DistributedControl - Distributed Control of Discrete Event...

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Distributed Control of Discrete Event Systems Today many automated systems tend to be very large. For example a flexible manufacturing system may consists of 20 or 30 different workstations. The system may also be physically distributed across a large area such as the United States or perhaps the world. Therefore in order to control such a large and distributed system the need exists to use a collection of independent controllers that coordinates events by communicating with each other over the network. The following section describes how the simulation / control tool can be used to implement such a distributed controller. In the first section a logical method of decomposing the overall control task into sub task that are then implemented using individual controllers is presented.
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The Control Hierarchy The control hierarchy was originally called Recursive Object Oriented Control Hierarchy (ROOCH) and was developed in collaboration with the Government Electronics Group at Motorola, Inc. and is published in Tirpak et al. (1992). The control hierarchy introduces a basic building block for modeling an automated system. The control object represents the most fundamental hierarchical element where control is to be implemented. It is assumed that each control object contains one or more subordinate processes P n (n=1,. ..,N), which are to execute tasks for the primary control object. If the subordinate controller is to be sent any item then the items enter the control object through its input port and will eventually exit through the output port. Items are assumed to be under the control of the control object from the moment they enter the input port, until they exit through the output port. Consequently, items residing in the output queue for the control object are controlled by the supervisor to the control object, because it is assumed that the control object no longer has any assigned tasks to be performed upon an item in the output queue. When the control object allocates a given item to a subordinate process P n , the physical control of that entity is relegated to the subordinate process to which it has been assigned. Note in Figure 1 that the Input Port and the Output Queue of each subordinate process belong to the control object, while the Input Queue and the Output Port for each subordinate process belong to that subordinate process. Therefore, a consistent chain of command for the control of a given entity has been defined, as the entity flows among the various unit processes within the control object until it eventually departs from the control object through its output port. To regulate the flows into the included input and output queues, inhibit flags have been specified. In general, the object to which the recipient queue belongs controls these flags. Thus, the Input Inhibit Flag is controlled by the subordinate process, while the Output Inhibit Flag is controlled by the supervisory control object.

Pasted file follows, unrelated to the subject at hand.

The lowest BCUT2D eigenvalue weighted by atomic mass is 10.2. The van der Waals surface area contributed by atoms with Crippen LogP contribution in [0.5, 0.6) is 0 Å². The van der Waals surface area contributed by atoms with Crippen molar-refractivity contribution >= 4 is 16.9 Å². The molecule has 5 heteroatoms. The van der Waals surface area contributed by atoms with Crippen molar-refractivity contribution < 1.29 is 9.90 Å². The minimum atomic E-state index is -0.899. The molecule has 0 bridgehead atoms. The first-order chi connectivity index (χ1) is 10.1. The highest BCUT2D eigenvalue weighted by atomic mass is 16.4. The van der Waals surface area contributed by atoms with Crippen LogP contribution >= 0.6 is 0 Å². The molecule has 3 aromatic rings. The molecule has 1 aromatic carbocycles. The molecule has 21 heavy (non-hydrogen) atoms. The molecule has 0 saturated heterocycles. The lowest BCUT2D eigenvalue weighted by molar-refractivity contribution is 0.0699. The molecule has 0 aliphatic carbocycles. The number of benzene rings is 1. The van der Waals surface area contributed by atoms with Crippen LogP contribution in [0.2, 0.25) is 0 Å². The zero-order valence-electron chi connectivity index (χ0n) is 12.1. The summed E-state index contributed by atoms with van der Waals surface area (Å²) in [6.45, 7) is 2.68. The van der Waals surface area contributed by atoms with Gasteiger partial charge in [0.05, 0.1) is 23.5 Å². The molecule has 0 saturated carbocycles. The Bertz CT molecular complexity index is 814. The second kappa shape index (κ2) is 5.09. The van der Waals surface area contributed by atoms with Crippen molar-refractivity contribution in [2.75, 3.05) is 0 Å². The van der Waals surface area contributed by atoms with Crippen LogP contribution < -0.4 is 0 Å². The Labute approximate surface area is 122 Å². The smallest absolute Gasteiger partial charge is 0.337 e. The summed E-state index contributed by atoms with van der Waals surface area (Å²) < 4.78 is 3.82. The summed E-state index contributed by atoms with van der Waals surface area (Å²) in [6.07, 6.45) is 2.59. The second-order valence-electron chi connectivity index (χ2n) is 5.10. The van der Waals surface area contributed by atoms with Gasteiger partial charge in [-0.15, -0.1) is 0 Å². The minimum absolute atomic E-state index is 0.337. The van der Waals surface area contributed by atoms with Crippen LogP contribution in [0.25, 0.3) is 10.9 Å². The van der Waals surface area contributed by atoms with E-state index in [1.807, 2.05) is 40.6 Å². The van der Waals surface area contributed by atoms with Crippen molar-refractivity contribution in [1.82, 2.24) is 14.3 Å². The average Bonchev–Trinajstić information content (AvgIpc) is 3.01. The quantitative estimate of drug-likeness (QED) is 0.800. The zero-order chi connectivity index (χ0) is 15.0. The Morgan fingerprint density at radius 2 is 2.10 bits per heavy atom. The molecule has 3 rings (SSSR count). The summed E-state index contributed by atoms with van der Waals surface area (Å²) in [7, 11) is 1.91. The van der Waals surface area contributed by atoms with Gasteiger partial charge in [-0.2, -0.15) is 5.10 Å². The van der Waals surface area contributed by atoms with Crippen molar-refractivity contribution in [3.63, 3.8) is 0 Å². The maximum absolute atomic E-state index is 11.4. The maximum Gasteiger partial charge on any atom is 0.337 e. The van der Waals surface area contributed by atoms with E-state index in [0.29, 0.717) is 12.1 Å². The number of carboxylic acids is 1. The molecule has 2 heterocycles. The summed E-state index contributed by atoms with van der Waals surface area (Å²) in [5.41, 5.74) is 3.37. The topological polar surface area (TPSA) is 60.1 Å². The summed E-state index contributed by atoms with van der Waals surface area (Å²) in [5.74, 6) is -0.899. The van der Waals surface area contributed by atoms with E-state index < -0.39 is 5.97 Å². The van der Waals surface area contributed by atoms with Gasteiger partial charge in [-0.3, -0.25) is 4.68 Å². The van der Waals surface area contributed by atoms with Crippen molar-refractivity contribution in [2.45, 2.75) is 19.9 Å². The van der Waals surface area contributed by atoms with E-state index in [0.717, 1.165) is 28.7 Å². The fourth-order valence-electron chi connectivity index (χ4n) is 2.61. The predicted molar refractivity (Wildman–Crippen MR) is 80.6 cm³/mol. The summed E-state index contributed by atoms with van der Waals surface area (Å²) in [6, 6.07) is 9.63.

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DistributedControl - Distributed Control of Discrete Event...

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